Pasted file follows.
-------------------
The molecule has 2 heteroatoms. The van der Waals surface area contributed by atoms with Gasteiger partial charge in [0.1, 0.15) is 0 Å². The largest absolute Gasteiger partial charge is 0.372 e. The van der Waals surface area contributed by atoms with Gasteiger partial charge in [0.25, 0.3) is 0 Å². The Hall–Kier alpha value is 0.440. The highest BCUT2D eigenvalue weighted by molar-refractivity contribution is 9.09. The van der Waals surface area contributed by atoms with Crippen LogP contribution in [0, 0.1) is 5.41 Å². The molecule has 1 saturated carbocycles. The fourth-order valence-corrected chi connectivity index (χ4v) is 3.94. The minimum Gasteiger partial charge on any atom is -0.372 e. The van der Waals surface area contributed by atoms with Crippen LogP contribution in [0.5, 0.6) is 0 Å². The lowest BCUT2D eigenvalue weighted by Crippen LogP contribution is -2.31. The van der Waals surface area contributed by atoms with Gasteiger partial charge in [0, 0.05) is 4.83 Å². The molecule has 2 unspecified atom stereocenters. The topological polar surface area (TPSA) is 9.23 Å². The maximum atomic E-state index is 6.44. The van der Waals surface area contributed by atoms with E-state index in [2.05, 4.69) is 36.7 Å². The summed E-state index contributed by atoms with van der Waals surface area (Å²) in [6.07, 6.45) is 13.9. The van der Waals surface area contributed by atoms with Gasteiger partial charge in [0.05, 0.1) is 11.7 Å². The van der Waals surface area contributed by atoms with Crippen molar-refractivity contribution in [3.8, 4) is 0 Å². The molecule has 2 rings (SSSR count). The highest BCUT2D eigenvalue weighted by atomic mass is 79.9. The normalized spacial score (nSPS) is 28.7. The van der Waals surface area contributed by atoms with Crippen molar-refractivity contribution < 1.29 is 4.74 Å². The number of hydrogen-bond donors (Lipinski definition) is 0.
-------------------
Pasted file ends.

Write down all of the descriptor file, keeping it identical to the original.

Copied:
The molecule has 2 heteroatoms. The van der Waals surface area contributed by atoms with Gasteiger partial charge in [0.1, 0.15) is 0 Å². The largest absolute Gasteiger partial charge is 0.372 e. The van der Waals surface area contributed by atoms with Gasteiger partial charge in [0.25, 0.3) is 0 Å². The Hall–Kier alpha value is 0.440. The highest BCUT2D eigenvalue weighted by molar-refractivity contribution is 9.09. The van der Waals surface area contributed by atoms with Crippen LogP contribution in [0, 0.1) is 5.41 Å². The molecule has 1 saturated carbocycles. The fourth-order valence-corrected chi connectivity index (χ4v) is 3.94. The minimum Gasteiger partial charge on any atom is -0.372 e. The van der Waals surface area contributed by atoms with Crippen LogP contribution in [0.5, 0.6) is 0 Å². The lowest BCUT2D eigenvalue weighted by Crippen LogP contribution is -2.31. The van der Waals surface area contributed by atoms with Gasteiger partial charge in [0, 0.05) is 4.83 Å². The molecule has 2 unspecified atom stereocenters. The topological polar surface area (TPSA) is 9.23 Å². The maximum atomic E-state index is 6.44. The van der Waals surface area contributed by atoms with E-state index in [2.05, 4.69) is 36.7 Å². The summed E-state index contributed by atoms with van der Waals surface area (Å²) in [6.07, 6.45) is 13.9. The van der Waals surface area contributed by atoms with Gasteiger partial charge in [0.05, 0.1) is 11.7 Å². The van der Waals surface area contributed by atoms with Crippen molar-refractivity contribution in [3.8, 4) is 0 Å². The molecule has 2 rings (SSSR count). The highest BCUT2D eigenvalue weighted by atomic mass is 79.9. The normalized spacial score (nSPS) is 28.7. The van der Waals surface area contributed by atoms with Crippen molar-refractivity contribution < 1.29 is 4.74 Å². The number of hydrogen-bond donors (Lipinski definition) is 0.